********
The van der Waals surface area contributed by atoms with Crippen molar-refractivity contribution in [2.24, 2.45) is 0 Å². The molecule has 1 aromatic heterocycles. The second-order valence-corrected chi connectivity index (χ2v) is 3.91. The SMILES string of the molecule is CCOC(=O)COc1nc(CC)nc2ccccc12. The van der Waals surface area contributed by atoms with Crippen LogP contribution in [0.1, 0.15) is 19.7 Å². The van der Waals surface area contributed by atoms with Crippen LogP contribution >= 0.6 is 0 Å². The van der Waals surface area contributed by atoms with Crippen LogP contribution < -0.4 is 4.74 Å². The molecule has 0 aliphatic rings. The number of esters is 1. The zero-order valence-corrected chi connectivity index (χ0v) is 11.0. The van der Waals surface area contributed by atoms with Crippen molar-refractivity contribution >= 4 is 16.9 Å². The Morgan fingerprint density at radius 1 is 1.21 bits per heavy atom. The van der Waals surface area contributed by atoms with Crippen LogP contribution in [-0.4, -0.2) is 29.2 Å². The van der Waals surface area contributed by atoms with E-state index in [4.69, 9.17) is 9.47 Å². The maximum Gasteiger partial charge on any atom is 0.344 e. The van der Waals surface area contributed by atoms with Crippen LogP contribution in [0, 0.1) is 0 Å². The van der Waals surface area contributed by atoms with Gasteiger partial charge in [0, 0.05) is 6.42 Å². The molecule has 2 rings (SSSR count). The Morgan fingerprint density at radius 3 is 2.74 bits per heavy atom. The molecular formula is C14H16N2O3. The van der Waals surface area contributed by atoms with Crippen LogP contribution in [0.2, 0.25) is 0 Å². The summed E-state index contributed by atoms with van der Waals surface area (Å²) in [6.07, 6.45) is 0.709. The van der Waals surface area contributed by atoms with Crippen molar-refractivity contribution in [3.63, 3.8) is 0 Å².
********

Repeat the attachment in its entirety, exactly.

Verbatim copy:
The van der Waals surface area contributed by atoms with Crippen molar-refractivity contribution in [2.24, 2.45) is 0 Å². The molecule has 1 aromatic heterocycles. The second-order valence-corrected chi connectivity index (χ2v) is 3.91. The SMILES string of the molecule is CCOC(=O)COc1nc(CC)nc2ccccc12. The van der Waals surface area contributed by atoms with Crippen LogP contribution in [0.1, 0.15) is 19.7 Å². The van der Waals surface area contributed by atoms with Crippen LogP contribution >= 0.6 is 0 Å². The van der Waals surface area contributed by atoms with Crippen LogP contribution < -0.4 is 4.74 Å². The molecule has 0 aliphatic rings. The number of esters is 1. The zero-order valence-corrected chi connectivity index (χ0v) is 11.0. The van der Waals surface area contributed by atoms with Crippen molar-refractivity contribution >= 4 is 16.9 Å². The Morgan fingerprint density at radius 1 is 1.21 bits per heavy atom. The van der Waals surface area contributed by atoms with Crippen LogP contribution in [-0.4, -0.2) is 29.2 Å². The van der Waals surface area contributed by atoms with E-state index in [4.69, 9.17) is 9.47 Å². The maximum Gasteiger partial charge on any atom is 0.344 e. The van der Waals surface area contributed by atoms with Crippen LogP contribution in [0, 0.1) is 0 Å². The van der Waals surface area contributed by atoms with Gasteiger partial charge in [0, 0.05) is 6.42 Å². The molecule has 2 rings (SSSR count). The Morgan fingerprint density at radius 3 is 2.74 bits per heavy atom. The molecular formula is C14H16N2O3. The van der Waals surface area contributed by atoms with Crippen LogP contribution in [0.2, 0.25) is 0 Å². The summed E-state index contributed by atoms with van der Waals surface area (Å²) in [6.07, 6.45) is 0.709. The van der Waals surface area contributed by atoms with Crippen molar-refractivity contribution in [3.63, 3.8) is 0 Å².